The amendments enable limited liability companies to use the concept which resembles stock option schemes. Limited liability companies (by far the most frequent company form in Serbia) will be able to incentivize their employees and other individuals connected with the business by giving them the option to acquire shares in the company. This concept may be of particular interest in start-ups in information technologies.
In practice, limited liability companies will be able to issue a new type of financial instrument – “right to acquire a share” – based on which each recipient will be entitled to acquire a share in that company, within the terms and under conditions agreed with the company. For the company to be able to issue these financial instruments, the existing shareholders must transfer part(s) of their respective shares in the company to the company, free of charge. Based on such shares, contributed free of charge, the company forms a “reserved own share”, to which the financial instruments relate.
The entire procedure involves the participation of both the Business Registration Agency and the Central Registry of Securities and is, on the face of it, a bit complex but should be straightforward in practice. However, this seems a promising addition to the Serbian company law framework. The final shape and form of it will be finally determined by the bylaws the aforementioned institutions need to enact before the changes take effect.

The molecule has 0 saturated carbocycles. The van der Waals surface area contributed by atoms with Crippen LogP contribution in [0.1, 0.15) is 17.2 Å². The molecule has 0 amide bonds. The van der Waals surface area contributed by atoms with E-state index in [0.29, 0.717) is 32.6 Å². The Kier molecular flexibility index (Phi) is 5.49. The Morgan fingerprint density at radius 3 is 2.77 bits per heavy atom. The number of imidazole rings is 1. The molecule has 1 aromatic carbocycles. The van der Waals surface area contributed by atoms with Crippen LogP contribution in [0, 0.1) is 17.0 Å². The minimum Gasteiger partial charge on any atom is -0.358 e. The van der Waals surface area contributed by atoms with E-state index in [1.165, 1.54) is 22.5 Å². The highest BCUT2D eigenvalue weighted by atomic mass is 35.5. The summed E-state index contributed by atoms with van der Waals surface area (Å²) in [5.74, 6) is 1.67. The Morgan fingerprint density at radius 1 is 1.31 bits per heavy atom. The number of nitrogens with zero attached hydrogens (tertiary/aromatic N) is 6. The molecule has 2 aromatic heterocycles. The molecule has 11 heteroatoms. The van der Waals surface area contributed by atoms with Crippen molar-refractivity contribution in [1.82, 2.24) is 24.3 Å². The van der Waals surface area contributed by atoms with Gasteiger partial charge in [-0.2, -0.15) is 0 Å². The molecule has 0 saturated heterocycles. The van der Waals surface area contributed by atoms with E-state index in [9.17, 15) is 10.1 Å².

Ivan Nonković* and Jelena Vučković*, on behalf of Inicijativa Digitalna Srbija, have participated in drafting the proposals of the amendments, where Jelena was a part of the working group of the Ministry of Economy formed for the purposes of drafting the changes to these amendments.
Most of the enacted changes will take effect as of 1 April 2020, which should leave enough time for competent state bodies to make all required arrangements for the implementation of the novelties introduced by these amendments.